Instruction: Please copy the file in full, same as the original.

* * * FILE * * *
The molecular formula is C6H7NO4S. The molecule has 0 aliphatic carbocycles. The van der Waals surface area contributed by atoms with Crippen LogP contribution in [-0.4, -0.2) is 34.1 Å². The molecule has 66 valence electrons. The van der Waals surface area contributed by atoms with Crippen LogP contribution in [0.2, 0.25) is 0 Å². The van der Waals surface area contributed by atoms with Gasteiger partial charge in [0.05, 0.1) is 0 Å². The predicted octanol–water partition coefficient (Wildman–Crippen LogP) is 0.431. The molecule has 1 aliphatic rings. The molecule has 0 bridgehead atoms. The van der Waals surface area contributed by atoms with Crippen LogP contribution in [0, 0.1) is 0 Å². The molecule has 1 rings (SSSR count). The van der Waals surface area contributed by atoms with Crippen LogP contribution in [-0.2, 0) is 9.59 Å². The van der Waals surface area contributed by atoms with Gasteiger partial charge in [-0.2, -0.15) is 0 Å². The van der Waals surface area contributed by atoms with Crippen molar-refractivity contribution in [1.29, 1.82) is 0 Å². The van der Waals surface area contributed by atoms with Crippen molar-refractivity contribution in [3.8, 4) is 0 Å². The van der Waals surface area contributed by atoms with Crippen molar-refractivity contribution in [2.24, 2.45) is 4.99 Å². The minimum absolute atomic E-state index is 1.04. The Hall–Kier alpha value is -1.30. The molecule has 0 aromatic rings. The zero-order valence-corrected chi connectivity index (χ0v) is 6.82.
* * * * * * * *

The molecular formula is C6H7NO4S. The molecule has 0 aliphatic carbocycles. The van der Waals surface area contributed by atoms with Crippen LogP contribution in [-0.4, -0.2) is 34.1 Å². The molecule has 66 valence electrons. The van der Waals surface area contributed by atoms with Crippen LogP contribution in [0.2, 0.25) is 0 Å². The van der Waals surface area contributed by atoms with Gasteiger partial charge in [0.05, 0.1) is 0 Å². The predicted octanol–water partition coefficient (Wildman–Crippen LogP) is 0.431. The molecule has 1 aliphatic rings. The molecule has 0 bridgehead atoms. The van der Waals surface area contributed by atoms with Crippen LogP contribution in [0, 0.1) is 0 Å². The molecule has 1 rings (SSSR count). The van der Waals surface area contributed by atoms with Crippen LogP contribution in [-0.2, 0) is 9.59 Å². The van der Waals surface area contributed by atoms with Gasteiger partial charge in [-0.2, -0.15) is 0 Å². The van der Waals surface area contributed by atoms with Crippen molar-refractivity contribution in [1.29, 1.82) is 0 Å². The van der Waals surface area contributed by atoms with Crippen molar-refractivity contribution in [3.8, 4) is 0 Å². The van der Waals surface area contributed by atoms with Crippen molar-refractivity contribution in [2.24, 2.45) is 4.99 Å². The minimum absolute atomic E-state index is 1.04. The Hall–Kier alpha value is -1.30. The molecule has 0 aromatic rings. The zero-order valence-corrected chi connectivity index (χ0v) is 6.82.